OTHER MAKES OF MTS EQUIPMENT
As mentioned above, even though IMTS equipment was available since 1965, most telephone companies throughout the 1970's remained as manual-MTS systems. As a result, smaller firms continued to manufacture MTS car telephones, probably primarily for the California market, usually using used-refurbished RF drawers by GE, Motorola and others but adding control heads and digital decoders of their own design and manufacture. Some of these are shown below.
CANYON: Canyon Communications, of the Los Angeles area, was most famous for its manufacture of attaché phones but also made the RF sections of its attaché phones available as conventional mobile units ( MTS) in the late 1960's and early 1970's. There were several models, one of which curiously had the RF channel oscillators built inside the control head as shown below. The construction quality and appearance of these Canyon units appears a bit crude. It's easy to recognize that the head below started life as a Western Electric Trimline® wall phone.
Canyon also manufactured a radio package which apparently never came with a control head of their own manufacture. Labeled Mark 900, the same as their attaché phones (see below,) this was rather confusing. Customers were evidently expected to use a Secode or (later) Glenayre or Harris head with it. There was no logic inside the unit itself and it is not the same as the Mark 900 attaché phone. Canyon also manufactured Mark 700 and 800 phones, apparently attaché units, but no data is available.
Click here for interior view of the above MK900 chassis
Canyon was acquired by GCS in the late 1970's, which did a lot of re-engineering and cleaning up of the basic designs, and offered the final, improved versions of the Mark 900 shown above and the fully IMTS attaché phone described in later pages.
Click here for examples of GCS sales literature
CSI : Communications Signaling Inc. was a Los Angeles used-equipment refurbisher which sold mainly Motorola and GE radio packages, some with new control heads of their own construction for MTS use, in the years before IMTS became standard in California (or most other states.) In the 1980's, they also sold both MTS and IMTS reconditioned radios with Glenayre IMTS control heads, as IMTS mobile telephones. They seem to have gone out of business in the early 1990's. The head below is labeled CSI 209 and was supplied connected to a GE CC56 radio package in which the original IMTS supervisory logic had been removed. It was sold under the model name "Superior" and could be had in sixteen different colors! There were two buttons on the handset - - one is the push-to-talk while the other is the channel advance function. The pushbutton caps may not have been black as originally shipped. The decoder circuitry is built into the control head along with a small buzzer. Another example is shown with the International Systcoms mobile telephone shown below. When this control head is in the "scan" mode, the light pattern on the channel lamps is fascinating to watch.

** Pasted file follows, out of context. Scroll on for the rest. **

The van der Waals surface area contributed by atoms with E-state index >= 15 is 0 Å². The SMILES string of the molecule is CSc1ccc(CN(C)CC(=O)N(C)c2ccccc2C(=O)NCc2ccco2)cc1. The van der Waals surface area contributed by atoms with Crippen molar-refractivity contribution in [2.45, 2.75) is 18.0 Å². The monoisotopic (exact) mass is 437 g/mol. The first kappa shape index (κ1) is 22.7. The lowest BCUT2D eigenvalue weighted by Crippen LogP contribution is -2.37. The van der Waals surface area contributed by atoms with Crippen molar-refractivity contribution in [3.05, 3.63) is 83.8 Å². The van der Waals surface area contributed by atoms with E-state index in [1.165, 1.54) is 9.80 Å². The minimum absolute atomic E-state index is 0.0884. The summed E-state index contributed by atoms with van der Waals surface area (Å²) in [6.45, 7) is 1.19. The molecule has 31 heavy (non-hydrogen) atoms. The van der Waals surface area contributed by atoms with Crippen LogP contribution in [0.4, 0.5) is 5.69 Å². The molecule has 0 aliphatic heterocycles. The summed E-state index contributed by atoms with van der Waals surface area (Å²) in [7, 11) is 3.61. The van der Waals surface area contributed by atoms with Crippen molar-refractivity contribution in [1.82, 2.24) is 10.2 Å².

INTERNATIONAL SYSTCOMS: Systcoms was a Canadian company later absorbed by Novatel in the 1980's. See the Systcoms information farther down in the 1974-83 category.
The Systcoms Century radio package in the photo below originally came with a 13 channel Canadian MTS control head in the early 1970's or late 1960's. Here, it has been modified in approximately the mid or late 1970's to use a CSI scanning MTS head, built into an Automatic Electric Starlite telephone housing. The various channel lamps illuminate as the unit is scanning and stop on channels which are available, per settings by the user. The control and signaling logic is entirely contained within the control head, via a set of somewhat simply made circuit boards and pin-jack fields. The transceiver is duplex. This would have been usable in the California Pacific Telephone system up until the 1982 switch to IMTS, or in other areas which were still manual, MTS format (a surprising number of companies only converted to IMTS near the very end of this technology.)